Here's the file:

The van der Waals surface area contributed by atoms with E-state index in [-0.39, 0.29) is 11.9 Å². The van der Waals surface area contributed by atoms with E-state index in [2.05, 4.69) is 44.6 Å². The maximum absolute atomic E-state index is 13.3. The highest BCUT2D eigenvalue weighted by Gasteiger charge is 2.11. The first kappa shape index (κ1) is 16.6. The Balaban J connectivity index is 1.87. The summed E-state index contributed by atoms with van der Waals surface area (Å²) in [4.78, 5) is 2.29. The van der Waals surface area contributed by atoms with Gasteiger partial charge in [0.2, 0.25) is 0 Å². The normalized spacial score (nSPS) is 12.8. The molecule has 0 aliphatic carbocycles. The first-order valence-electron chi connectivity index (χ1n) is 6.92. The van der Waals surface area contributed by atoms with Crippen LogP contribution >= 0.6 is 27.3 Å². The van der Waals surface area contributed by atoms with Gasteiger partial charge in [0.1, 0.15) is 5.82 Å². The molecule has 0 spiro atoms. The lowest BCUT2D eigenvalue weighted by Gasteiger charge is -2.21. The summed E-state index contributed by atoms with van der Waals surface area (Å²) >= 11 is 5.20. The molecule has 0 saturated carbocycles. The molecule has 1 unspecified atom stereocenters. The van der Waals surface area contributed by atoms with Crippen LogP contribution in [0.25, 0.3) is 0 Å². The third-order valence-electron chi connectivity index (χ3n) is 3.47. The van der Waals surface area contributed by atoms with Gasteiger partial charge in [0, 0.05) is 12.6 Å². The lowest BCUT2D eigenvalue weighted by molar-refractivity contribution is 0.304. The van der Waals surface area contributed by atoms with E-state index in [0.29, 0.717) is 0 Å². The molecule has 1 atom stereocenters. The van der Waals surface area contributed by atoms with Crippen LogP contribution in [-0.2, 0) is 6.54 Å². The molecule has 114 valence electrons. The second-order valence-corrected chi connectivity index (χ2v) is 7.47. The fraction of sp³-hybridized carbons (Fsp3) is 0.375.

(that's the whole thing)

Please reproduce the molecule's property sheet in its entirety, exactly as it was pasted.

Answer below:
The van der Waals surface area contributed by atoms with E-state index in [-0.39, 0.29) is 11.9 Å². The van der Waals surface area contributed by atoms with E-state index in [2.05, 4.69) is 44.6 Å². The maximum absolute atomic E-state index is 13.3. The highest BCUT2D eigenvalue weighted by Gasteiger charge is 2.11. The first kappa shape index (κ1) is 16.6. The Balaban J connectivity index is 1.87. The summed E-state index contributed by atoms with van der Waals surface area (Å²) in [4.78, 5) is 2.29. The van der Waals surface area contributed by atoms with Gasteiger partial charge in [0.2, 0.25) is 0 Å². The normalized spacial score (nSPS) is 12.8. The molecule has 0 aliphatic carbocycles. The first-order valence-electron chi connectivity index (χ1n) is 6.92. The van der Waals surface area contributed by atoms with Crippen LogP contribution >= 0.6 is 27.3 Å². The van der Waals surface area contributed by atoms with Gasteiger partial charge in [0.1, 0.15) is 5.82 Å². The molecule has 0 spiro atoms. The lowest BCUT2D eigenvalue weighted by Gasteiger charge is -2.21. The summed E-state index contributed by atoms with van der Waals surface area (Å²) >= 11 is 5.20. The molecule has 0 saturated carbocycles. The molecule has 1 unspecified atom stereocenters. The van der Waals surface area contributed by atoms with Crippen LogP contribution in [0.25, 0.3) is 0 Å². The third-order valence-electron chi connectivity index (χ3n) is 3.47. The van der Waals surface area contributed by atoms with Gasteiger partial charge in [0, 0.05) is 12.6 Å². The lowest BCUT2D eigenvalue weighted by molar-refractivity contribution is 0.304. The van der Waals surface area contributed by atoms with E-state index in [0.29, 0.717) is 0 Å². The molecule has 1 atom stereocenters. The van der Waals surface area contributed by atoms with Crippen LogP contribution in [-0.2, 0) is 6.54 Å². The molecule has 114 valence electrons. The second-order valence-corrected chi connectivity index (χ2v) is 7.47. The fraction of sp³-hybridized carbons (Fsp3) is 0.375.